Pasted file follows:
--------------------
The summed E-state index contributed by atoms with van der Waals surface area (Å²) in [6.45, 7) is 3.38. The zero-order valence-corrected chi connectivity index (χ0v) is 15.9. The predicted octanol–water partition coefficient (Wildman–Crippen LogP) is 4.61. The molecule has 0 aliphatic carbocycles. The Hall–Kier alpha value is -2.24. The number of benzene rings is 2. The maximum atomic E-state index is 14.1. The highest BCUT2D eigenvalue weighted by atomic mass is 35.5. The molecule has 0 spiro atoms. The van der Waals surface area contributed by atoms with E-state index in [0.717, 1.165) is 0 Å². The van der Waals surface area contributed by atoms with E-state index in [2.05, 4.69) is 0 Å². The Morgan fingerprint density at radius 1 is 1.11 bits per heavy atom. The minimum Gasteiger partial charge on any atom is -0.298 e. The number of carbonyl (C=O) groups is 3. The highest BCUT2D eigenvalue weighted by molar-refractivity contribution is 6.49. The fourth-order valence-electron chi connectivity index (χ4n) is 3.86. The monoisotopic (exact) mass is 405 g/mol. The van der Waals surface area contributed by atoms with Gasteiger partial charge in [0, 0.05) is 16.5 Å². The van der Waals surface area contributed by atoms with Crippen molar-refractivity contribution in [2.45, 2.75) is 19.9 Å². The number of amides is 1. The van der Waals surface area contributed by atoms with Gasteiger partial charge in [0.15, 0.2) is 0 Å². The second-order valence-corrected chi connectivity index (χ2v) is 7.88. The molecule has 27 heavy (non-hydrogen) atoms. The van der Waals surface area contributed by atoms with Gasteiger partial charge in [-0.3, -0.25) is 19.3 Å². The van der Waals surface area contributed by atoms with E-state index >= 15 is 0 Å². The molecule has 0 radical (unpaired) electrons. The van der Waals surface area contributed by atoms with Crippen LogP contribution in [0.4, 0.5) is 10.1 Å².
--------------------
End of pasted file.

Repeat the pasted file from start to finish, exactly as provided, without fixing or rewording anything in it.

The summed E-state index contributed by atoms with van der Waals surface area (Å²) in [6.45, 7) is 3.38. The zero-order valence-corrected chi connectivity index (χ0v) is 15.9. The predicted octanol–water partition coefficient (Wildman–Crippen LogP) is 4.61. The molecule has 0 aliphatic carbocycles. The Hall–Kier alpha value is -2.24. The number of benzene rings is 2. The maximum atomic E-state index is 14.1. The highest BCUT2D eigenvalue weighted by atomic mass is 35.5. The molecule has 0 spiro atoms. The van der Waals surface area contributed by atoms with E-state index in [0.717, 1.165) is 0 Å². The van der Waals surface area contributed by atoms with E-state index in [2.05, 4.69) is 0 Å². The Morgan fingerprint density at radius 1 is 1.11 bits per heavy atom. The minimum Gasteiger partial charge on any atom is -0.298 e. The number of carbonyl (C=O) groups is 3. The highest BCUT2D eigenvalue weighted by molar-refractivity contribution is 6.49. The fourth-order valence-electron chi connectivity index (χ4n) is 3.86. The monoisotopic (exact) mass is 405 g/mol. The van der Waals surface area contributed by atoms with Gasteiger partial charge in [0, 0.05) is 16.5 Å². The van der Waals surface area contributed by atoms with Crippen molar-refractivity contribution in [2.45, 2.75) is 19.9 Å². The number of amides is 1. The van der Waals surface area contributed by atoms with Gasteiger partial charge in [0.15, 0.2) is 0 Å². The second-order valence-corrected chi connectivity index (χ2v) is 7.88. The molecule has 27 heavy (non-hydrogen) atoms. The van der Waals surface area contributed by atoms with Gasteiger partial charge in [-0.3, -0.25) is 19.3 Å². The van der Waals surface area contributed by atoms with E-state index >= 15 is 0 Å². The molecule has 0 radical (unpaired) electrons. The van der Waals surface area contributed by atoms with Crippen LogP contribution in [0.4, 0.5) is 10.1 Å².